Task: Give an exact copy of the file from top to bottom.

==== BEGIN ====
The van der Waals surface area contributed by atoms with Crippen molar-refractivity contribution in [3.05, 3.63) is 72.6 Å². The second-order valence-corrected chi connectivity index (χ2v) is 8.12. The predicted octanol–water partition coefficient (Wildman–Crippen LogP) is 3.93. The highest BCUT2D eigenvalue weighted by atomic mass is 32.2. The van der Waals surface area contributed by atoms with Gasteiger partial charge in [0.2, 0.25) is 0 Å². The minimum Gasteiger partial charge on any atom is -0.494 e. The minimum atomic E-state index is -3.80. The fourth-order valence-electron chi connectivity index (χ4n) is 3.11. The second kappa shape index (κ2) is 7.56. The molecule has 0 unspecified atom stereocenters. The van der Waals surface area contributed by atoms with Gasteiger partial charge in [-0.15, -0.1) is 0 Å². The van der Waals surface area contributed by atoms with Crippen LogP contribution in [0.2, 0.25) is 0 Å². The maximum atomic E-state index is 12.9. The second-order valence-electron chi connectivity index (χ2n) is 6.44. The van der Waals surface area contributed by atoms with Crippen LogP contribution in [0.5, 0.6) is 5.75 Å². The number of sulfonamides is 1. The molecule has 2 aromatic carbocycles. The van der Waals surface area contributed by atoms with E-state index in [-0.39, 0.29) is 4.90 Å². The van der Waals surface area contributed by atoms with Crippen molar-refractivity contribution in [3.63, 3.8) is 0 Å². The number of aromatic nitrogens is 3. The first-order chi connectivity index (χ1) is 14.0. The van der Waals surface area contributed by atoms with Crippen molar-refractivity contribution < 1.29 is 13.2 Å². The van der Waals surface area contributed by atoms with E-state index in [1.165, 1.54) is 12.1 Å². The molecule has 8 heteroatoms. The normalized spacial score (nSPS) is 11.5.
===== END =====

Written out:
The van der Waals surface area contributed by atoms with Crippen molar-refractivity contribution in [3.05, 3.63) is 72.6 Å². The second-order valence-corrected chi connectivity index (χ2v) is 8.12. The predicted octanol–water partition coefficient (Wildman–Crippen LogP) is 3.93. The highest BCUT2D eigenvalue weighted by atomic mass is 32.2. The van der Waals surface area contributed by atoms with Gasteiger partial charge in [0.2, 0.25) is 0 Å². The minimum Gasteiger partial charge on any atom is -0.494 e. The minimum atomic E-state index is -3.80. The fourth-order valence-electron chi connectivity index (χ4n) is 3.11. The second kappa shape index (κ2) is 7.56. The molecule has 0 unspecified atom stereocenters. The van der Waals surface area contributed by atoms with Gasteiger partial charge in [-0.15, -0.1) is 0 Å². The van der Waals surface area contributed by atoms with Crippen LogP contribution in [0.2, 0.25) is 0 Å². The maximum atomic E-state index is 12.9. The second-order valence-electron chi connectivity index (χ2n) is 6.44. The van der Waals surface area contributed by atoms with Crippen LogP contribution in [0.5, 0.6) is 5.75 Å². The number of sulfonamides is 1. The molecule has 2 aromatic carbocycles. The van der Waals surface area contributed by atoms with E-state index in [-0.39, 0.29) is 4.90 Å². The van der Waals surface area contributed by atoms with Crippen molar-refractivity contribution in [3.63, 3.8) is 0 Å². The number of aromatic nitrogens is 3. The first-order chi connectivity index (χ1) is 14.0. The van der Waals surface area contributed by atoms with Crippen molar-refractivity contribution < 1.29 is 13.2 Å². The van der Waals surface area contributed by atoms with E-state index in [1.165, 1.54) is 12.1 Å². The molecule has 8 heteroatoms. The normalized spacial score (nSPS) is 11.5.